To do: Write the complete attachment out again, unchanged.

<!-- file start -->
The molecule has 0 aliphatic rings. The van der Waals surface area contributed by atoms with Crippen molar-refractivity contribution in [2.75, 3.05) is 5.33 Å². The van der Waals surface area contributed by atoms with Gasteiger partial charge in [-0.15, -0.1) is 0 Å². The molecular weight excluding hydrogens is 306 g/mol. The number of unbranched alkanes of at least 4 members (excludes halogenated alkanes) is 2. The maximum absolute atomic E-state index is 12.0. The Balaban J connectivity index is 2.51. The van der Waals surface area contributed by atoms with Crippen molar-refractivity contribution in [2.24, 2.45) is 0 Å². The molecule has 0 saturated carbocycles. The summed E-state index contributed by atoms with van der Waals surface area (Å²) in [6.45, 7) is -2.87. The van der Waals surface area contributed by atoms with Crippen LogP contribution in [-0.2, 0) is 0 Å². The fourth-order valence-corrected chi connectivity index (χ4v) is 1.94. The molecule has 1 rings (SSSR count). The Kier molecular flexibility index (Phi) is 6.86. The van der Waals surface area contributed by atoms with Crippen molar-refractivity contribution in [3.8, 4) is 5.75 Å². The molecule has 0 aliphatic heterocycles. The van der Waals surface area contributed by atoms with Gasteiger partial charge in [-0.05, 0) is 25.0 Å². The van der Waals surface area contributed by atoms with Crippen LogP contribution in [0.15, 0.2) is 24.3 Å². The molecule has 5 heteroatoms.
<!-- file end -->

The molecule has 0 aliphatic rings. The van der Waals surface area contributed by atoms with Crippen molar-refractivity contribution in [2.75, 3.05) is 5.33 Å². The van der Waals surface area contributed by atoms with Gasteiger partial charge in [-0.15, -0.1) is 0 Å². The molecular weight excluding hydrogens is 306 g/mol. The number of unbranched alkanes of at least 4 members (excludes halogenated alkanes) is 2. The maximum absolute atomic E-state index is 12.0. The Balaban J connectivity index is 2.51. The van der Waals surface area contributed by atoms with Crippen molar-refractivity contribution in [2.24, 2.45) is 0 Å². The molecule has 0 saturated carbocycles. The summed E-state index contributed by atoms with van der Waals surface area (Å²) in [6.45, 7) is -2.87. The van der Waals surface area contributed by atoms with Crippen LogP contribution in [-0.2, 0) is 0 Å². The fourth-order valence-corrected chi connectivity index (χ4v) is 1.94. The molecule has 1 rings (SSSR count). The Kier molecular flexibility index (Phi) is 6.86. The van der Waals surface area contributed by atoms with Crippen molar-refractivity contribution in [3.8, 4) is 5.75 Å². The molecule has 0 aliphatic heterocycles. The van der Waals surface area contributed by atoms with Gasteiger partial charge in [-0.05, 0) is 25.0 Å². The van der Waals surface area contributed by atoms with Crippen LogP contribution in [0.15, 0.2) is 24.3 Å². The molecule has 5 heteroatoms.